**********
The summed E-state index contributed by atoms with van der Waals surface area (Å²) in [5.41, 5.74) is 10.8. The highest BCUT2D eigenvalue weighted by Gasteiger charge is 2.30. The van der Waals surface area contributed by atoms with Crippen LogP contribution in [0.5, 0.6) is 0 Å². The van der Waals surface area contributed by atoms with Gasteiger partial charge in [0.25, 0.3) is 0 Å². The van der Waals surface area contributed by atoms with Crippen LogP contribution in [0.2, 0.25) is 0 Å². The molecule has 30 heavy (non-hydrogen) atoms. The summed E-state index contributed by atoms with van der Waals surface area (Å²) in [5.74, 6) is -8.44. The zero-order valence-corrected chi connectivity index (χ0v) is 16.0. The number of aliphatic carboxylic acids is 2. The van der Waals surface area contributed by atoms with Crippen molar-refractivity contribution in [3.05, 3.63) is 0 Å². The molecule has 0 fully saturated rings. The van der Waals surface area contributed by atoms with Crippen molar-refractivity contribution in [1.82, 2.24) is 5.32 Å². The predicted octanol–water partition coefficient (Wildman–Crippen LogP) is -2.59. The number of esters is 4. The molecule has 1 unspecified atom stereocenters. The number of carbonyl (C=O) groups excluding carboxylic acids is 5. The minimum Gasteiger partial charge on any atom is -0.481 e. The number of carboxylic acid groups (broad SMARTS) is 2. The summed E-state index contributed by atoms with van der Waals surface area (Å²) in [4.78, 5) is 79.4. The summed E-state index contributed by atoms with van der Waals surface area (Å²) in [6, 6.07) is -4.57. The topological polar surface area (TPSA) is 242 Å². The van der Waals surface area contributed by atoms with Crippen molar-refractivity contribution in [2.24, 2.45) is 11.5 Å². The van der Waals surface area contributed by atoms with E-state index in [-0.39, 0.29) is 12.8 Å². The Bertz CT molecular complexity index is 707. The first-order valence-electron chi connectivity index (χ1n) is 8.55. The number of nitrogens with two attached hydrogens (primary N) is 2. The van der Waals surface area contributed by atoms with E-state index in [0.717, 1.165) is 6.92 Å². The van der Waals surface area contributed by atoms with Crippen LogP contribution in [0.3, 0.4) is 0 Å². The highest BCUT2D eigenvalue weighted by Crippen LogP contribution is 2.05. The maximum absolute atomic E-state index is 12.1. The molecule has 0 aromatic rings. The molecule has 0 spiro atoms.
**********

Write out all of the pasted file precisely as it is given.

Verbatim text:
The summed E-state index contributed by atoms with van der Waals surface area (Å²) in [5.41, 5.74) is 10.8. The highest BCUT2D eigenvalue weighted by Gasteiger charge is 2.30. The van der Waals surface area contributed by atoms with Crippen LogP contribution in [0.5, 0.6) is 0 Å². The van der Waals surface area contributed by atoms with Gasteiger partial charge in [0.25, 0.3) is 0 Å². The van der Waals surface area contributed by atoms with Crippen LogP contribution in [0.2, 0.25) is 0 Å². The molecule has 30 heavy (non-hydrogen) atoms. The summed E-state index contributed by atoms with van der Waals surface area (Å²) in [5.74, 6) is -8.44. The zero-order valence-corrected chi connectivity index (χ0v) is 16.0. The number of aliphatic carboxylic acids is 2. The van der Waals surface area contributed by atoms with Crippen molar-refractivity contribution in [3.05, 3.63) is 0 Å². The molecule has 0 fully saturated rings. The van der Waals surface area contributed by atoms with Crippen molar-refractivity contribution in [1.82, 2.24) is 5.32 Å². The predicted octanol–water partition coefficient (Wildman–Crippen LogP) is -2.59. The number of esters is 4. The molecule has 1 unspecified atom stereocenters. The number of carbonyl (C=O) groups excluding carboxylic acids is 5. The minimum Gasteiger partial charge on any atom is -0.481 e. The number of carboxylic acid groups (broad SMARTS) is 2. The summed E-state index contributed by atoms with van der Waals surface area (Å²) in [4.78, 5) is 79.4. The summed E-state index contributed by atoms with van der Waals surface area (Å²) in [6, 6.07) is -4.57. The topological polar surface area (TPSA) is 242 Å². The van der Waals surface area contributed by atoms with Crippen molar-refractivity contribution in [2.24, 2.45) is 11.5 Å². The van der Waals surface area contributed by atoms with E-state index in [-0.39, 0.29) is 12.8 Å². The Bertz CT molecular complexity index is 707. The first-order valence-electron chi connectivity index (χ1n) is 8.55. The number of nitrogens with two attached hydrogens (primary N) is 2. The van der Waals surface area contributed by atoms with E-state index in [0.717, 1.165) is 6.92 Å². The van der Waals surface area contributed by atoms with Crippen LogP contribution in [0.3, 0.4) is 0 Å². The highest BCUT2D eigenvalue weighted by Crippen LogP contribution is 2.05. The maximum absolute atomic E-state index is 12.1. The molecule has 0 aromatic rings. The molecule has 0 spiro atoms.